Valued at about $1,800, the 20 silver coins and two copper bits were taken from an unlocked display case inside the 152-year-old lighthouse. The coins, which date back to between 1751 and 1782, were found in an unidentified shipwreck in 1994 off the coast, near the lighthouse.
Officials said 239 people came to Horton Point during the Saturday event, in which visitors are challenged to tour as many of the area's lighthouses as possible in two days.
By Jasper Copping
In a project shrouded in secrecy, work is due to start on recovering the cargo, which was being transported to the United States to help pay for the Allied effort in the Second World War.
The scale of the treasure trove is likely to unleash a series of competing claims from interested parties. Salvage laws are notoriously complex and experts say there could be many years of legal wrangling ahead.
In order to protect its find until the cargo is brought to the surface, the company that located the wreck has not released the name of the vessel or its exact location, but has given the ship the code name "Blue Baron".
It says the merchant ship, which had a predominantly British crew, had left a European port, laden with goods for the US Treasury under the Lend-Lease scheme, whereby the American government gave material support to the Allied war effort in exchange for payments.
The Blue Baron first sailed to a port in South America, where it unloaded some general cargo, before continuing north in a convoy, heading for New York.
However, the company claim it was intercepted by German U-boat U87 and sent to the bottom by two torpedoes in June 1942, with the loss of three crew members.
Their nationalities are not known.
More than $68,000 in collectible coins and jewelry were stolen from a family's home sometime Thursday, police said.
A family member returned home at 2:15 p.m. Thursday and found the home in the 2600 block of 19th Street had been burglarized, according to a police report.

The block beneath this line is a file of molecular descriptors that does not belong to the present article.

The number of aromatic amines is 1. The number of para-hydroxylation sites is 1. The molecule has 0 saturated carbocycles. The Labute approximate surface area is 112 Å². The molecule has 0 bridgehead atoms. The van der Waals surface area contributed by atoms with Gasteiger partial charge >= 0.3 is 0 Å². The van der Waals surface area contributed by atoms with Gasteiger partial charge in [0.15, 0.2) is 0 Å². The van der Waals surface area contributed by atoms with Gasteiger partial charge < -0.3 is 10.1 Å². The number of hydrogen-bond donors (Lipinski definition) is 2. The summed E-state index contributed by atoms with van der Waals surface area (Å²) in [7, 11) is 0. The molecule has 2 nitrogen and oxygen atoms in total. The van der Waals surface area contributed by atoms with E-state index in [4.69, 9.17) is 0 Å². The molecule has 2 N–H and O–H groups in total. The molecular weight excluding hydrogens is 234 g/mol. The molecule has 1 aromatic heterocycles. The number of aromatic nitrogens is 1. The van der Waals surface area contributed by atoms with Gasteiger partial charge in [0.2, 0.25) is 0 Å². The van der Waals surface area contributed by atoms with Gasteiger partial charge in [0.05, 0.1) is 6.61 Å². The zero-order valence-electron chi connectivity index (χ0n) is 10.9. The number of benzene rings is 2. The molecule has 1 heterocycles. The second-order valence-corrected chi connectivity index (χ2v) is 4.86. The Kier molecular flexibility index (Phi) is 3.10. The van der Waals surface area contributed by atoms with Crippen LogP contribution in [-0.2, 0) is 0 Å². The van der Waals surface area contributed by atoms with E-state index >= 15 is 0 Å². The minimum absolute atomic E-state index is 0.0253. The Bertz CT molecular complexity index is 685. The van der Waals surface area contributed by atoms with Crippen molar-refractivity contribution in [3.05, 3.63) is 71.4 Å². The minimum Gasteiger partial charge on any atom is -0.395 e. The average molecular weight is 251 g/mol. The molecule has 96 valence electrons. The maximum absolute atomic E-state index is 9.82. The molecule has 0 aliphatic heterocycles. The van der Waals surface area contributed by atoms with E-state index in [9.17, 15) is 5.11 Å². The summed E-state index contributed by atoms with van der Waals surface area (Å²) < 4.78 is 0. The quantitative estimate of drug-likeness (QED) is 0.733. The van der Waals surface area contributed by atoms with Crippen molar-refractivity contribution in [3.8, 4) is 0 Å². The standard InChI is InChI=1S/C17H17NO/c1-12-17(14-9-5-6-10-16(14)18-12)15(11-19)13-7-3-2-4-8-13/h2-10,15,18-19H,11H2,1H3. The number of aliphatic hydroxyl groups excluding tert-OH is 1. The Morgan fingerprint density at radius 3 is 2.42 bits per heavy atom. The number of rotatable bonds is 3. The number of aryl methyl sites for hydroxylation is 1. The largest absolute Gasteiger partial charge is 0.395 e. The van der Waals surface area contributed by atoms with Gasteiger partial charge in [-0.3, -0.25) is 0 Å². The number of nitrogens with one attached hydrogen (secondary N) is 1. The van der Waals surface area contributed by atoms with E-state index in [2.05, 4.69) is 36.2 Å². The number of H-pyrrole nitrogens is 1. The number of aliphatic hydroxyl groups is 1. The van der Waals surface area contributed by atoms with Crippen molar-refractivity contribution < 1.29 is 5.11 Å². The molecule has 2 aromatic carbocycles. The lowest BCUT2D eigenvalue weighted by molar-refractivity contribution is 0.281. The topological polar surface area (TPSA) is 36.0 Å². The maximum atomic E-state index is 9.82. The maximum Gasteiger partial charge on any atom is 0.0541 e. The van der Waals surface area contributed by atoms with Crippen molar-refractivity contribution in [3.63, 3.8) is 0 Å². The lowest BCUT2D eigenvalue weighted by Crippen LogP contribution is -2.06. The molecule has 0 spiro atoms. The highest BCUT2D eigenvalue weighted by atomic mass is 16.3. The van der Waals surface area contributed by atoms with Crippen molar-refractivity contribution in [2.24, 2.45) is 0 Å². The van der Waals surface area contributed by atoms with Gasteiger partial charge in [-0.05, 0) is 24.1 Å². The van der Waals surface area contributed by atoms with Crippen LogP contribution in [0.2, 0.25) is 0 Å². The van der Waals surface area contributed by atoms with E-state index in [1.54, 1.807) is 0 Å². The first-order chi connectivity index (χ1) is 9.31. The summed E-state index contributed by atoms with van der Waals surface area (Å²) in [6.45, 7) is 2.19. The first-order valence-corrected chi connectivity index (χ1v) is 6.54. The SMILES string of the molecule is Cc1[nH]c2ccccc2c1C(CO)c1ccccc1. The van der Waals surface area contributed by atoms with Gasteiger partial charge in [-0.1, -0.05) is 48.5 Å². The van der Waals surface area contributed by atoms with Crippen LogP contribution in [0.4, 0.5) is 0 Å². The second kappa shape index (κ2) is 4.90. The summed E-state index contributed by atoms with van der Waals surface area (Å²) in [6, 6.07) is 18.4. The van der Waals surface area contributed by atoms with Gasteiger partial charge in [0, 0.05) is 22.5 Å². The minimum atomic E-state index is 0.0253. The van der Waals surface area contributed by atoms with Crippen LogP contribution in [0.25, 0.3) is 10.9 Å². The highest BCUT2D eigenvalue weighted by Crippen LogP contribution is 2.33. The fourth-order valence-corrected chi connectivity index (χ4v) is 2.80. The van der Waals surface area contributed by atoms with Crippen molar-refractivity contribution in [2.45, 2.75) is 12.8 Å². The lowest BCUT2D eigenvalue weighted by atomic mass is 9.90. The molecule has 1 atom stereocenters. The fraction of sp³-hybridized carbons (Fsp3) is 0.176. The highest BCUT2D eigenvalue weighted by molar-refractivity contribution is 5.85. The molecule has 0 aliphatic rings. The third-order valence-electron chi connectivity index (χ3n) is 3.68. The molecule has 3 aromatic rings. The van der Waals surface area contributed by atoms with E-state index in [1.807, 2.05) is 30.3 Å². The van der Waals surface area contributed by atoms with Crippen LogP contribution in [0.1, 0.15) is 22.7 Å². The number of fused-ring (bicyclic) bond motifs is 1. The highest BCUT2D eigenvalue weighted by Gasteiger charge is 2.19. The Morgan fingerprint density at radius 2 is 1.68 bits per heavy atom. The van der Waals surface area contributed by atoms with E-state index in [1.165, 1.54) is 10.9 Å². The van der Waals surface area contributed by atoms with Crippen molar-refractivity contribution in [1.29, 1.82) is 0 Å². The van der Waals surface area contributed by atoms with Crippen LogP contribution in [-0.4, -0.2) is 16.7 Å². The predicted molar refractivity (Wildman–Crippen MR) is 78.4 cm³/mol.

A fire safe containing many of the coins under the couple's bed had been opened, the report said.
The couple said the safe contained 14 rare silver coins from a shipwrecked Spanish boat.
In 1622, the Nuestra Señora de Atocha, a cargo ship from Spain, sunk off the coast of the Florida Keys. A hurricane tossed the ship in the coral reef, records show. The couple had obtained coins from the shipwreck, according to the report.
By Kay Dibben
Two men who convinced Australians to invest $600,000 in an unregistered scheme to recover sunken treasure are now behind bars.
One, Christopher Paul Woolgrove, had been convicted over another fundraising venture to locate a Spanish galleon years earlier.
He was permanently banned in 1995 from acting as an investment adviser.
Investors in the latest scheme, Hatcher Unit Trust, were promised returns of 1365 per cent if treasures from three shipwrecked vessels in Asian waters were salvaged.
Brisbane District Court last month heard 130 Australians invested a total of $US590,490 ($614,140) in Hatcher Unit Trust, and none of the money had been recovered.
"Many investors were easily lured by the prospect of substantial returns," Judge Tony Rafter said, when he jailed Woolgrove and Lawrence James Phillips.
Potential investors were told "15 per cent of all gold found by man over the past 6000 years is lying at the bottom of the ocean".
By Shannon Molloy
Two con-artist treasurer hunters who duped 130 investors out of $630,000 by promising to salvage gold from shipwrecks on the bottom of the ocean have been sentenced to jail.
Lawrence James Phillips, 37, and Christopher Paul Woolgrave, pleaded guilty earlier this month to one count each of operating an unregistered managed investment scheme and faced sentencing today.
Brisbane's District Court heard the pair had sought money from private investors to salvage treasure from shipwrecks sitting at the bottom of the ocean in South-East Asia.
A total of 130 Australian investors coughed up $US590,490 ($AU629,071) between January 2002 and May 2003.
Phillips and Woolgrave produced an information memorandum that was circulated amongst potential participants of the scheme.
From Perth Now
Two men are facing possible jail terms over an unregistered scheme to fund hunts for shipwrecked treasure, which cost Australian investors more than $600,000.
Christopher Paul Woolgrove, 44, and James Lawrence Phillips, 38, pleaded guilty in Brisbane District Court earlier this year to one count each of operating an unregistered investment scheme.
At a sentencing hearing today the same court was told the pair established a scheme entitled the Hatcher Unit Trust (HUT) to raise more than $US2 million ($A2.1 million) to help fund a series of operations to find shipwrecks across the globe and salvage them.
In an information memoranda distributed to would be investors in 2001 and 2002, the HUT makes a series of baseless claims, including that "15 per cent of all gold found by man over the past 6,000 years is lying at the bottom of the ocean."
"It also claimed it has been calculated that if all the lost treasure and items of value could be recovered from the ocean and its wealth evenly distributed, every man, woman and child on earth could live comfortably for the rest of their lives."